Plympton Massachusetts, 1890
Plympton is a farming town situated in the central part of Plymouth County, about 30 miles southeast of Boston; and has as boundaries Kingston on the northeast, Carver on the south, Middleborough on the southwest and Halifax on the northwest. The assessed area is 8,407 acres.
Plympton, the post-office and central village, is pleasantly situated on a commanding eminence; and Winetuxet village is upon a beautiful stream of the same name; which with its affluents flows through the southerly part of the town, and thence through Halifax into the Taunton River. The Plymouth Branch of the Old Colony Railroad has its Plympton station at the north village called "Silver Lake," situated on Jones River Pond. Silver Lake Grove, comprising nearly 30 acres of wooded land, on the border of the pond has been admirably fitted up for pleasure parties. South Plympton is the other village. There are in the town about 4,500 acres of forest, containing oak, maple, pitch pine, white pine and white cedar. It is recorded that within the memory of the present generation a white oak was cut here which contained seven tons of ship timber, and 2 cords of firewood.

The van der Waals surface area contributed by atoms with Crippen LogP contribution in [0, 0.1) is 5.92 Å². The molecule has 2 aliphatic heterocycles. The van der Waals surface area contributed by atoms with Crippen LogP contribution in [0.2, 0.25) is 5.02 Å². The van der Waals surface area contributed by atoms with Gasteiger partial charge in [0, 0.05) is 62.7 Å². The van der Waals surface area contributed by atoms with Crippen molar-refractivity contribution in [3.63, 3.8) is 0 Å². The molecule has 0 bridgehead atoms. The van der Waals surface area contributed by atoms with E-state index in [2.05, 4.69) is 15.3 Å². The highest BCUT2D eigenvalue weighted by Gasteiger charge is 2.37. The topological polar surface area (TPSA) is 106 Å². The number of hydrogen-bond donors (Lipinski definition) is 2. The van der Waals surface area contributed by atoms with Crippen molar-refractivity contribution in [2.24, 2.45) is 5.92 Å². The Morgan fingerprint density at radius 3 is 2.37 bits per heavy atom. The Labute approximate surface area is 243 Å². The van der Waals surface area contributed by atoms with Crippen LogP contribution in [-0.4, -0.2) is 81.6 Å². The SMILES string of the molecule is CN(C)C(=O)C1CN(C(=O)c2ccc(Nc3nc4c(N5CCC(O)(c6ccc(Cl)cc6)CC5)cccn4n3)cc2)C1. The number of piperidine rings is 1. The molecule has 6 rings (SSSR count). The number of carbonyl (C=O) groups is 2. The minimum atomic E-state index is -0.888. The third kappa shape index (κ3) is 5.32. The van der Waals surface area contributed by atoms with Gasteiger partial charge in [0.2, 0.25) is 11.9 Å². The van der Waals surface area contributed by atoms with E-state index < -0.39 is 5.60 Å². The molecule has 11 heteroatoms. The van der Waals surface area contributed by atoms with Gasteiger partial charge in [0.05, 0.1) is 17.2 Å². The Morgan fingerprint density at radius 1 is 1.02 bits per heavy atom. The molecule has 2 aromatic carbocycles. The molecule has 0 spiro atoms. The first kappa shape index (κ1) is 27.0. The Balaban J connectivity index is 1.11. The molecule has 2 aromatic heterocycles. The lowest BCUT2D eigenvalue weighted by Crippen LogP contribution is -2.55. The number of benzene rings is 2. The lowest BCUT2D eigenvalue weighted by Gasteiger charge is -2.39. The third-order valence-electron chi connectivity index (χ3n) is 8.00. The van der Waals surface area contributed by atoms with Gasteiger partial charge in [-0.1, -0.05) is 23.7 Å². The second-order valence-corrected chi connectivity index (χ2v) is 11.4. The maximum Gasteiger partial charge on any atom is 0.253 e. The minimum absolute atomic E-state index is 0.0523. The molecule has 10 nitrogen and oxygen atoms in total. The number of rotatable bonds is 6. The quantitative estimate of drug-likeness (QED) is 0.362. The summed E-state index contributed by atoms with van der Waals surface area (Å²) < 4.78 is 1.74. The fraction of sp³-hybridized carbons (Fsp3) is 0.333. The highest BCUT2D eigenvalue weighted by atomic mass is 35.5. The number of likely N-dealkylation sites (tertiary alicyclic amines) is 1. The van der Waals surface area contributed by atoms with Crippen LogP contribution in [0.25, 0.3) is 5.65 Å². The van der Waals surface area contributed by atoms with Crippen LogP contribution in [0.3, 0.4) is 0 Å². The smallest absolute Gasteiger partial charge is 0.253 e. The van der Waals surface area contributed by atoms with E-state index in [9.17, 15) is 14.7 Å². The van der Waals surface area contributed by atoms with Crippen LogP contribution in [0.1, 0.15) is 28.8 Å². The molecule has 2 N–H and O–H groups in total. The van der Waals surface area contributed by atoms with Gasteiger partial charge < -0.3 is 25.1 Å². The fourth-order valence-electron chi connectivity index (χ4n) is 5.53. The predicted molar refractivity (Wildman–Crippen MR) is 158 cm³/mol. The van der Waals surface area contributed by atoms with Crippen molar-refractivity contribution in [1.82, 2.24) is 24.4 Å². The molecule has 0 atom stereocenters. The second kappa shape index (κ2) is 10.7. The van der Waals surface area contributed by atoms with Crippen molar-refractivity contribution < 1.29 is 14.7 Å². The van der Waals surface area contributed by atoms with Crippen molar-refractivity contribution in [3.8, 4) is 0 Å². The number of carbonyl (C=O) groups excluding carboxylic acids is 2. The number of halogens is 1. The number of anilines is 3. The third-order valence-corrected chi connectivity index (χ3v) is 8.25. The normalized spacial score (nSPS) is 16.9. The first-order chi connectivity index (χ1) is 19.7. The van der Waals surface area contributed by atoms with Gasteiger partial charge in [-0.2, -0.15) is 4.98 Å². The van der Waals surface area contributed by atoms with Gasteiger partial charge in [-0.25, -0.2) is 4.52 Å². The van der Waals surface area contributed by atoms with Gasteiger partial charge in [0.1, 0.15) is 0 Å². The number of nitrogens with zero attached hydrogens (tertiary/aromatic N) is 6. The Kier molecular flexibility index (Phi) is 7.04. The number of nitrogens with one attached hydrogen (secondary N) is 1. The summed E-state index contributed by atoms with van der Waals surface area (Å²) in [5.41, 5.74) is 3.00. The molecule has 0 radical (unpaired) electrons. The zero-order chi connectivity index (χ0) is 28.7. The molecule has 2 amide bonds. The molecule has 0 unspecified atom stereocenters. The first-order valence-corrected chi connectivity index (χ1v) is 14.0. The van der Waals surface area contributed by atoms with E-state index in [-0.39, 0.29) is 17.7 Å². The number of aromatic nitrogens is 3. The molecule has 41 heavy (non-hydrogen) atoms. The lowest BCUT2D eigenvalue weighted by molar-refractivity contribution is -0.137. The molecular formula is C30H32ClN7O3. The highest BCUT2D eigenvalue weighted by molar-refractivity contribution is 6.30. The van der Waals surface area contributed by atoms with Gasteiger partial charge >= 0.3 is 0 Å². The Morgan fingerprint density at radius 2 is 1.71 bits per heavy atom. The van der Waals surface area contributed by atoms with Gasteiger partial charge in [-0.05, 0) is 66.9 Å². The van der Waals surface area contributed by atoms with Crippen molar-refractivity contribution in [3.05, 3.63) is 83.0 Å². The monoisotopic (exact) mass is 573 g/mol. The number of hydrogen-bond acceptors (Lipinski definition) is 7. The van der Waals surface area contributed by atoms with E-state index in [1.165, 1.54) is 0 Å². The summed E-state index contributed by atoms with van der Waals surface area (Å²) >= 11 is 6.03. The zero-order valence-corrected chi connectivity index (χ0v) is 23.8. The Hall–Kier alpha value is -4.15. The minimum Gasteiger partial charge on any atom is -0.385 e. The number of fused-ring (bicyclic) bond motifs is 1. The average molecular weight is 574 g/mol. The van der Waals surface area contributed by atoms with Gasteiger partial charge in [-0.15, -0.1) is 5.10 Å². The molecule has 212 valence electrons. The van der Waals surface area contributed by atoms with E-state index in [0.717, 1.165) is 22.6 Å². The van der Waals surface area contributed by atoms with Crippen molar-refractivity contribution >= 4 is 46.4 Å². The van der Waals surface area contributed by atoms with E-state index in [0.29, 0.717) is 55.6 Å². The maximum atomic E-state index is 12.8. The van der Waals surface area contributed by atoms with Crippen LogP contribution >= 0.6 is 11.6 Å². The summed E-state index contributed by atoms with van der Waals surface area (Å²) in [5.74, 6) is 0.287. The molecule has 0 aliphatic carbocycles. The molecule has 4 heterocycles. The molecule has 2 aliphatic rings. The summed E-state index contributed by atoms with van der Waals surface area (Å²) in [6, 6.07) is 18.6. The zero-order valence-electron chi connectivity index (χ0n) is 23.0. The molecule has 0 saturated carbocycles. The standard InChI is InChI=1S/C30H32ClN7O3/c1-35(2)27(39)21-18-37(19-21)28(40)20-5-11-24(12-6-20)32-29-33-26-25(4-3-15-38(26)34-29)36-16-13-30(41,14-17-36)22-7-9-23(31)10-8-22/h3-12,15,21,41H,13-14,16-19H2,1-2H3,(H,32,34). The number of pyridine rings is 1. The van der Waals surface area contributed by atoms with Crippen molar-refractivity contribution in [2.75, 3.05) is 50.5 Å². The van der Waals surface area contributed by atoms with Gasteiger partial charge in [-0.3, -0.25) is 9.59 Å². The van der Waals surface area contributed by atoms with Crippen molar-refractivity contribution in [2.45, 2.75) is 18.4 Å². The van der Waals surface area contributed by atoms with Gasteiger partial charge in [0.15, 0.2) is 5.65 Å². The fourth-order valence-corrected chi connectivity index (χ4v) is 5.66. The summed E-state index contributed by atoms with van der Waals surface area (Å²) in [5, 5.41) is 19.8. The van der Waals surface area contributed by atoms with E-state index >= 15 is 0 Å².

There are numerous apple orchards; and the 127 farms in 1885 yielded an aggregate product valued at $53,734. There was a shoe factory employing 35 persons, a mill making some cotton article and employing 7 girls; and two or more saw mills. There were also made carriages, straw braid, tacks and other metallic articles. The value of the total manufactures was $83,989. The population was 600, and included 181 legal voters. The valuation in 1888 was $289,839; and the tax was $13.50 on $1,000. The number of dwelling-houses taxed was 157.
There were 6 public school-houses, valued at some $3,000. The Young People's Library contains upwards of 300 volumes, and a Sunday-school library, 400. The Congregationalists have a church edifice here.
The Indian name of this locality was Wenatuxet. By the white people it was first called the "Western Precinct of Plymouth," and settlements were made as early as 1680; its incorporation as a town occurring June 4, 1707. It originally contained 55 square miles, but now has not quite 15. Carver was wholly formed from it, and another portion went to form Halifax. The church was organized in 1698, and the Rev. Isaac Loring was the first pastor. Deborah Sampson, who served three years in the Revolutionary army under the name of "Robert Shurtleff," was born here December 17, 1760. She was wounded at Tarrytown, and received a pension. After the war she married Benjamin Gannett, of Sharon. Her death occurred in 1827.
Ninety men from this town entered the service of the Union during the late war, and fifteen lost their lives in consequence. A Soldiers' and Sailors' Monument has this year been erected to their memory. Dr. William Bradford (1729-1808), U.S. senator from 1793 to 1797, was a native of this town. Rev. Henry M. Dexter, D.D., editor of "The Congregationalist," was born in Plympton, August 13,1821.
Pp. 547-548 in Nason and Varney's Massachusetts Gazetteer, 1890